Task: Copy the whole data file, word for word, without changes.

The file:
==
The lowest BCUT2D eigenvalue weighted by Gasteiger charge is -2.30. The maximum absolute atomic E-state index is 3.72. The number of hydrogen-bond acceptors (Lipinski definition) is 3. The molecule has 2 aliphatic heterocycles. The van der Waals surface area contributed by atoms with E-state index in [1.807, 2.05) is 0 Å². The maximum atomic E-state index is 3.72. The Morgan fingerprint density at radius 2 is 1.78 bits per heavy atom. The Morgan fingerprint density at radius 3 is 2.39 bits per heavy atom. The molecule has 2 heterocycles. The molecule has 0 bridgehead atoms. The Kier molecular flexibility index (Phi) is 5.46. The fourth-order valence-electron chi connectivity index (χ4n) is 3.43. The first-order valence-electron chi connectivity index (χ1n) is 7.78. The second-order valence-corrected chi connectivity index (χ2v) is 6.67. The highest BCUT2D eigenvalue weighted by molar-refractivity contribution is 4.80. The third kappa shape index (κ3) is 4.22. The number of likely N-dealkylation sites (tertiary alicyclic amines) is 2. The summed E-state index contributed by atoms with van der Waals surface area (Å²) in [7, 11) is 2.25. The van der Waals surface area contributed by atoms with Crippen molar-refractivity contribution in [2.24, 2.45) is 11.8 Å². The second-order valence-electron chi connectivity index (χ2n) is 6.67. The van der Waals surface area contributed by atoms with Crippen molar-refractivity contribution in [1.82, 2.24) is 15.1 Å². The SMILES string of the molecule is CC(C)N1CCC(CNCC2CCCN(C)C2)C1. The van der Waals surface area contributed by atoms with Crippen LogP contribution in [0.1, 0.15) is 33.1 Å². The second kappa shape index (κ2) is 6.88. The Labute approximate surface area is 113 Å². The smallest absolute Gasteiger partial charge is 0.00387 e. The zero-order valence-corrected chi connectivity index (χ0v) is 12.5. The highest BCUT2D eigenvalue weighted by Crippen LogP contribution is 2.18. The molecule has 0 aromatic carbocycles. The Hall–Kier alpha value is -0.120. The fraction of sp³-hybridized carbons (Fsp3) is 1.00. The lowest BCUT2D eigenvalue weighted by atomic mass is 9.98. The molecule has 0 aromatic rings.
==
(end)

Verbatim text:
The lowest BCUT2D eigenvalue weighted by Gasteiger charge is -2.30. The maximum absolute atomic E-state index is 3.72. The number of hydrogen-bond acceptors (Lipinski definition) is 3. The molecule has 2 aliphatic heterocycles. The van der Waals surface area contributed by atoms with E-state index in [1.807, 2.05) is 0 Å². The maximum atomic E-state index is 3.72. The Morgan fingerprint density at radius 2 is 1.78 bits per heavy atom. The Morgan fingerprint density at radius 3 is 2.39 bits per heavy atom. The molecule has 2 heterocycles. The molecule has 0 bridgehead atoms. The Kier molecular flexibility index (Phi) is 5.46. The fourth-order valence-electron chi connectivity index (χ4n) is 3.43. The first-order valence-electron chi connectivity index (χ1n) is 7.78. The second-order valence-corrected chi connectivity index (χ2v) is 6.67. The highest BCUT2D eigenvalue weighted by molar-refractivity contribution is 4.80. The third kappa shape index (κ3) is 4.22. The number of likely N-dealkylation sites (tertiary alicyclic amines) is 2. The summed E-state index contributed by atoms with van der Waals surface area (Å²) in [7, 11) is 2.25. The van der Waals surface area contributed by atoms with Crippen molar-refractivity contribution in [2.24, 2.45) is 11.8 Å². The second-order valence-electron chi connectivity index (χ2n) is 6.67. The van der Waals surface area contributed by atoms with Crippen molar-refractivity contribution in [1.82, 2.24) is 15.1 Å². The SMILES string of the molecule is CC(C)N1CCC(CNCC2CCCN(C)C2)C1. The van der Waals surface area contributed by atoms with Crippen LogP contribution in [0.1, 0.15) is 33.1 Å². The second kappa shape index (κ2) is 6.88. The Labute approximate surface area is 113 Å². The smallest absolute Gasteiger partial charge is 0.00387 e. The zero-order valence-corrected chi connectivity index (χ0v) is 12.5. The highest BCUT2D eigenvalue weighted by Crippen LogP contribution is 2.18. The molecule has 0 aromatic carbocycles. The Hall–Kier alpha value is -0.120. The fraction of sp³-hybridized carbons (Fsp3) is 1.00. The lowest BCUT2D eigenvalue weighted by atomic mass is 9.98. The molecule has 0 aromatic rings.